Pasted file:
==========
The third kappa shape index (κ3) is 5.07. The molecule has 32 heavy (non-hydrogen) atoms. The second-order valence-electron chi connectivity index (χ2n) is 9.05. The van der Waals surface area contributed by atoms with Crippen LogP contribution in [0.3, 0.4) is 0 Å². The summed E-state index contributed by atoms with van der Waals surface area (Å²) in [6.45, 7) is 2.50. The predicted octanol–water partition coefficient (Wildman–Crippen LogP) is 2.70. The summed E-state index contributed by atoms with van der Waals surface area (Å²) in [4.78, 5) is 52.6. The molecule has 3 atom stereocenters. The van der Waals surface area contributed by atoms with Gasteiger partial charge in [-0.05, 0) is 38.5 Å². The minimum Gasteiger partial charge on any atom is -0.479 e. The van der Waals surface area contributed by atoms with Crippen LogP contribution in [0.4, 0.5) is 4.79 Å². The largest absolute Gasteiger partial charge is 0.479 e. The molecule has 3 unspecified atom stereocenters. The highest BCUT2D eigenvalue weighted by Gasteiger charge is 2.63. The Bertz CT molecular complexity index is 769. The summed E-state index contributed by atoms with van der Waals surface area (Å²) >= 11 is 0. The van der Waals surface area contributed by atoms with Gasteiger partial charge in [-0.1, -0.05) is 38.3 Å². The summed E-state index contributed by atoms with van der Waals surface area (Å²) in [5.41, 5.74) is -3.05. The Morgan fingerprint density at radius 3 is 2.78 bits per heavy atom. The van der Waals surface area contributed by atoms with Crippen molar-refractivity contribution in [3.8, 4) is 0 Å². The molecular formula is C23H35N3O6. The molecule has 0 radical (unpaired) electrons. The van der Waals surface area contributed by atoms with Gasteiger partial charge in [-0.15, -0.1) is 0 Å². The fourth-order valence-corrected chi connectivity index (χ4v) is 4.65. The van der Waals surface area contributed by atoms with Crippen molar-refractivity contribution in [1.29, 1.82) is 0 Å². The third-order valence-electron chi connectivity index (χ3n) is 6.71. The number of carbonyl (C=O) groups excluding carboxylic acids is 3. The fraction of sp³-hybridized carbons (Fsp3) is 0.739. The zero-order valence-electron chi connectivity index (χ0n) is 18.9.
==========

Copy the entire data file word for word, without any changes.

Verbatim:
The third kappa shape index (κ3) is 5.07. The molecule has 32 heavy (non-hydrogen) atoms. The second-order valence-electron chi connectivity index (χ2n) is 9.05. The van der Waals surface area contributed by atoms with Crippen LogP contribution in [0.3, 0.4) is 0 Å². The summed E-state index contributed by atoms with van der Waals surface area (Å²) in [6.45, 7) is 2.50. The predicted octanol–water partition coefficient (Wildman–Crippen LogP) is 2.70. The summed E-state index contributed by atoms with van der Waals surface area (Å²) in [4.78, 5) is 52.6. The molecule has 3 atom stereocenters. The van der Waals surface area contributed by atoms with Gasteiger partial charge in [-0.05, 0) is 38.5 Å². The minimum Gasteiger partial charge on any atom is -0.479 e. The van der Waals surface area contributed by atoms with Crippen LogP contribution in [0.4, 0.5) is 4.79 Å². The largest absolute Gasteiger partial charge is 0.479 e. The molecule has 3 unspecified atom stereocenters. The highest BCUT2D eigenvalue weighted by Gasteiger charge is 2.63. The Bertz CT molecular complexity index is 769. The summed E-state index contributed by atoms with van der Waals surface area (Å²) >= 11 is 0. The van der Waals surface area contributed by atoms with Gasteiger partial charge in [-0.1, -0.05) is 38.3 Å². The summed E-state index contributed by atoms with van der Waals surface area (Å²) in [5.41, 5.74) is -3.05. The Morgan fingerprint density at radius 3 is 2.78 bits per heavy atom. The van der Waals surface area contributed by atoms with Crippen molar-refractivity contribution in [3.8, 4) is 0 Å². The molecular formula is C23H35N3O6. The molecule has 0 radical (unpaired) electrons. The van der Waals surface area contributed by atoms with Gasteiger partial charge in [-0.15, -0.1) is 0 Å². The fourth-order valence-corrected chi connectivity index (χ4v) is 4.65. The van der Waals surface area contributed by atoms with Crippen molar-refractivity contribution in [1.29, 1.82) is 0 Å². The third-order valence-electron chi connectivity index (χ3n) is 6.71. The number of carbonyl (C=O) groups excluding carboxylic acids is 3. The fraction of sp³-hybridized carbons (Fsp3) is 0.739. The zero-order valence-electron chi connectivity index (χ0n) is 18.9.